I place the serviette back on my lap and smooth away the wrinkles. I hope he takes his time. I want to savour the flavour that still lingers in my mouth just a little longer. I lick my lips and can still taste a hint of jus. Just this once, I resist the temptation to write a mental review of the meal. I focus on the impending dessert. I try to avoid creating an expectation. Expectation leads to disappointment. Expect nothing and you won't be disappointed, my previous neighbour had told me once. But I can't help it. I want it to be wonderful. I want it to be the best dessert I have ever eaten. Footsteps approach and my heart beats faster.
Jacques is carrying a tray with a single dish covered by one of those old fashioned silver domes. He balances the tray with one hand and grasps the lid of the dome with the other. He gives a faint smile then quickly takes away the lid theatrically.
I nearly gasp, it's almost too good to be true. Resting at the centre of a large plate is a plain white ramekin dish. As Jacques lowers the tray I hold my breath and peer over the ramekin's thin circular edge, which perfectly frames a flat even surface of familiar golden brown hues. It's a glass of champagne shimmering in the distance to a man lying in a desert dying of thirst. But this is real.
I pick up the silver spoon and turn it over. Just as I once did, as a young boy, I lean forward with my ear towards the dish and tap the back of the spoon against the hard surface three times. My heart soars as the sound resonates with the sound of my childhood. Tears well in my eyes with memories of my dear mama in Provence. I shatter the surface and dip into the undulating waves of sun coloured cream then slip the spoon into my mouth. Velvet smoothness glides past slivers of crisp caramel. The chef is a god: a crème brûlée of perfect proportions. I wish it could last forever but nothing can. In the end, I place the spoon down. That, I say, is the finest dessert I have ever had. Excellent, Jacques says and takes away the empty plate and spoon. He says he will return in ten minutes.
He leaves the room and I am alone again, sitting at my familiar table. The minutes pass by quickly and my thoughts are of nothing in particular. I am an old man and the thoughts are the same ones I have had over the last decade. Of what I have done, what I did not. What I would change if given the chance and what I would leave the same.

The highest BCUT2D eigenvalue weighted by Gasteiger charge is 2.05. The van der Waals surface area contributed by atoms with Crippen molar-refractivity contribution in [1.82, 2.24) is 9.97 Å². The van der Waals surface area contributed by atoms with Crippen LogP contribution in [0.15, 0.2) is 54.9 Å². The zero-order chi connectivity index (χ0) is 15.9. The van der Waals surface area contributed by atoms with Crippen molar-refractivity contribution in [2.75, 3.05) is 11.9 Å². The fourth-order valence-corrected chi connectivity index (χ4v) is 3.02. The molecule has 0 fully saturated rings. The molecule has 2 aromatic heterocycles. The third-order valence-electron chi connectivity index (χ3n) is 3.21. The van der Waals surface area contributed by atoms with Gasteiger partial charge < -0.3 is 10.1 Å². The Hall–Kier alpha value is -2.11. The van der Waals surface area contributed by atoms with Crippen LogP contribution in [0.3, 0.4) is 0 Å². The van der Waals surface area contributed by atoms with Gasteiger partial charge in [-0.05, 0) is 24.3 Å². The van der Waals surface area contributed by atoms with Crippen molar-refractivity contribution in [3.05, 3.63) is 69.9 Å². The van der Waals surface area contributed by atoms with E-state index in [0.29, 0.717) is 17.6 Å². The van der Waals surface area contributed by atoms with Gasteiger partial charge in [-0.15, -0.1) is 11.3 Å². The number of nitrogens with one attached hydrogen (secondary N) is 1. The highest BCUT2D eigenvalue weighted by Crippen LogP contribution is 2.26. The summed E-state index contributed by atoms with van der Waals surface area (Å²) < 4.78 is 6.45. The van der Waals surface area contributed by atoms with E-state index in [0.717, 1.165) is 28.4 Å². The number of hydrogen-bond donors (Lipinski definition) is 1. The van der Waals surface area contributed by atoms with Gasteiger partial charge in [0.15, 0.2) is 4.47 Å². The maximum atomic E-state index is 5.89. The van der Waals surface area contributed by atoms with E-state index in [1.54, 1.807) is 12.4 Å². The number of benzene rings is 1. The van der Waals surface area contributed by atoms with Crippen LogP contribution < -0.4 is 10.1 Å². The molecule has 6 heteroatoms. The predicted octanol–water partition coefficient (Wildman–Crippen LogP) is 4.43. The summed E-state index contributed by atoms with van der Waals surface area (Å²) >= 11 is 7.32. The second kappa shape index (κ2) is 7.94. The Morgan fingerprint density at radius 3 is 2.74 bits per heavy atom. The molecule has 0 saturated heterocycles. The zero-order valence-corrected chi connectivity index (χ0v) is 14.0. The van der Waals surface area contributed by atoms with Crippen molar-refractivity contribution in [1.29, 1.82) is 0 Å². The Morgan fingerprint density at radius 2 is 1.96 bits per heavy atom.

When Jacques returns there are two other gentlemen with him whom I do not recognise. Jacques does not smile anymore. But I do. I do not bear any hard feelings towards the man who has served my dinner over so many years. I stand up and brush away imaginary crumbs from my overalls. I'm sorry but... Jacques begins but I hold up a hand to silence him. I understand, I say, and lift up both hands. Jacques places a cuff around each wrist and the sound of each lock snapping into place seems to echo through the corridor outside. One of the other men crouches down and snap cuffs around my ankles. When they are finished Jacques steps forward and I follow him through the doorway. The two men follow me into the corridor.
My room looks small viewed from the frame of the open door. Four walls, a single window and a sealed box on the bed, which will be forwarded to Caroline, who can do with it whatever she pleases.
We walk down the corridor and no one says anything. The only sound is my shoes dragging along the ground as I shuffle forward towards the open door at the end of the corridor.
I think about the things I have done and inevitably to that which I shouldn't have but did. I am sorry but do not expect forgiveness. I was angry and reckless and gave into temptation but a mountain of reasons cannot stand between me and the door at the end of the corridor. The die was cast long ago and here I am, shuffling towards my inevitable fate. But all things considered I have lived my life to the full and can say that I have enjoyed every mouthful. Of that I am sure.QLRS Vol. 10 No. 3 Jul 2011